Untangling investment risks through an ESG lens
What happens when your commander-in-chief contracts coronavirus? In an era of Covid-19, a contentious presidential election and dizzying market gyrations, the risks just keep compounding.
The Covid-19 pandemic has caused financial-market perceptions of risk to swing wildly from one extreme to another in a short amount of time. The S&P 500 marked its fastest round trip—from record high to bear market and back to record high—in history.
Institutional investors have traditionally viewed risk in the context of statistical variation in returns over time or tracking error relative to a standard benchmark index.
Whatever your view of risk, it’s clear that many investors are taking a closer look at environmental, social and governance (ESG) considerations when analyzing portfolio investment risk, especially in light of the current pandemic. Our recently released 2020 Federated Hermes ESG Investing Survey highlights this fact, revealing that 63% percent of institutions, high-net-worth individuals and financial advisors surveyed believe social concerns during the pandemic are affecting the long-term risks of portfolio investments. Poor social behavior is bad for share prices, as we observed when U.K. fast fashion company, BooHoo, lost a third of its value embroiled in a worker-exploitation scandal involving poor pay and working conditions.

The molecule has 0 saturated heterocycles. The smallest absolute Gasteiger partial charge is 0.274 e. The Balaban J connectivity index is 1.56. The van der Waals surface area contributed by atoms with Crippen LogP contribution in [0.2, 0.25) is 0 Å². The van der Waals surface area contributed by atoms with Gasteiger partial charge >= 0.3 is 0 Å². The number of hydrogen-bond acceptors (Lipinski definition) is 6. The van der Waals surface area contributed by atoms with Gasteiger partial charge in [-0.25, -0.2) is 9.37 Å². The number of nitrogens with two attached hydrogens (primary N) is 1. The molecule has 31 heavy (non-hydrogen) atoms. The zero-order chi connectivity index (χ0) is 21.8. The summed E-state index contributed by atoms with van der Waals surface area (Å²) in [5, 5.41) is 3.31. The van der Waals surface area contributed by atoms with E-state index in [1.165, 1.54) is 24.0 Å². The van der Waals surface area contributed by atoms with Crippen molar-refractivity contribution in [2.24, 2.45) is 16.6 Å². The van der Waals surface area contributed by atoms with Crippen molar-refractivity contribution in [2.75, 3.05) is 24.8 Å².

Investors also continue to consider long-term risks through “G” and “E” factors. In fact, 46% of survey respondents placed the highest importance on governance factors in the context of the 2020 investing environment. Governance failures, such as the alleged accounting fraud of the now de-listed German technology company, Wirecard, in June no doubt furthers these views. Additionally, fully 88% of respondents believed environmental actions of companies have importance for long-term financial performance. In our view, this continued long-term focus on “G” and “E” factors represents a shift towards greater inclusion of ESG as part of a fiduciary role.
With the continued spread of Covid-19, the upcoming U.S. presidential election and President Trump contracting the virus, financial markets will likely remain volatile in the short term. Weathering short-term volatility reminds us to evaluate the short- and long-term risks to capital preservation and wealth generation over time.
Incorporating ESG analysis can help investors by broadening one’s view of risks that could affect their portfolios.